In the original 1978 pilot episode/movie, there are references to mining tylium, which implies that it is a solid or is contained within a solid; however, fuel consumption meters on the Colonial Viper instrument panel behave as if the fuel is a fluid.
In the re-imagined series, raw Tylium ore appears as a yellow, sand-like substance before it is refined into a golden liquid similar in appearance to motor oil; however it flows quickly like gasoline. In the episode "Dirty Hands", it is shown that the raw Tylium is stored in massive silos aboard the fleet's Refinery Ship where it is poured (by hand) onto conveyor belts and heated in ovens. It was never specified how this process actually converts the raw Tylium to a liquid state, however it is stated that "hot" Tylium is highly unstable, and if the carefully controlled process is interrupted it could "go critical" and explode.
In the episode "The Hand of God", Gaius Baltar mentions in dialog that the enthalpy of refined Tylium is (the enthalpy of combustion of gasoline is by comparison). Tylium is unstable and has a strong exothermic reaction if sufficiently heated, especially the less stable refined Tylium precursor. It is also mentioned that Tylium will become useless if subjected to strong radiation, which renders the ore inert.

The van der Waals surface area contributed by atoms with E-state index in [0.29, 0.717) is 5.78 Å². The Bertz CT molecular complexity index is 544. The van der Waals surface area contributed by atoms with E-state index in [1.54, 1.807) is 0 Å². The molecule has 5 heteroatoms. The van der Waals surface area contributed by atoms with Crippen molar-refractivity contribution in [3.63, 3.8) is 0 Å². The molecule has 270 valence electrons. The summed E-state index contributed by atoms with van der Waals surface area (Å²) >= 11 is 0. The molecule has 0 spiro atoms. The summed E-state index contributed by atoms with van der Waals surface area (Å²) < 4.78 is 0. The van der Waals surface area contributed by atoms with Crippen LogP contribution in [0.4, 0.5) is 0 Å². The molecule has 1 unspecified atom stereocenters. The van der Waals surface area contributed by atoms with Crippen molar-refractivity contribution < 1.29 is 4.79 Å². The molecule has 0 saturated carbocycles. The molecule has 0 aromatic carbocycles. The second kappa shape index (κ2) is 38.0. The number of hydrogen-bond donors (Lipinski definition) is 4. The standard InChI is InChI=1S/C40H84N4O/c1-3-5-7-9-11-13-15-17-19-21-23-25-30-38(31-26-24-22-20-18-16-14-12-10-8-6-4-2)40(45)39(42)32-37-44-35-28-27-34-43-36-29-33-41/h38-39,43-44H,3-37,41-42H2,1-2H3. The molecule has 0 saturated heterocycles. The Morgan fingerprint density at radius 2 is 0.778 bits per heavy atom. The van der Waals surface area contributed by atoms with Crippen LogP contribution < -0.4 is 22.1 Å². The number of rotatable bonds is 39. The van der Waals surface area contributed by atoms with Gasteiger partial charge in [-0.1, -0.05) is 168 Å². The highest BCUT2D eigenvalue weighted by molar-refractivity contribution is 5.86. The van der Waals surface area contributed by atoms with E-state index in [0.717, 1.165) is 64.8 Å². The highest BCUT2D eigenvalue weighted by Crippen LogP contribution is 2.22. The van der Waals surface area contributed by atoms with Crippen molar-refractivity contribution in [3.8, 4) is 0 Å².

On the bridge of the Galactica in the original series, Tektronix, Inc., of Beaverton OR provided tons of test and measurement equipment, mostly rack-mounted, that provided the majority of the blinking lights, digital readouts and oscilloscope waveforms. A close look will show examples of their TM500, 5000 and 7000 series instruments. It was 1970s hardware in a futuristic environment, but Tek's equipment was ahead of its time. In addition, the Tektronix IDG (Information Display and Graphics) department provided the green cockpit displays of their "radar" showing advancing spacecraft of the Cylons. Tek created the software and provided the 4000-series display hardware for these effects.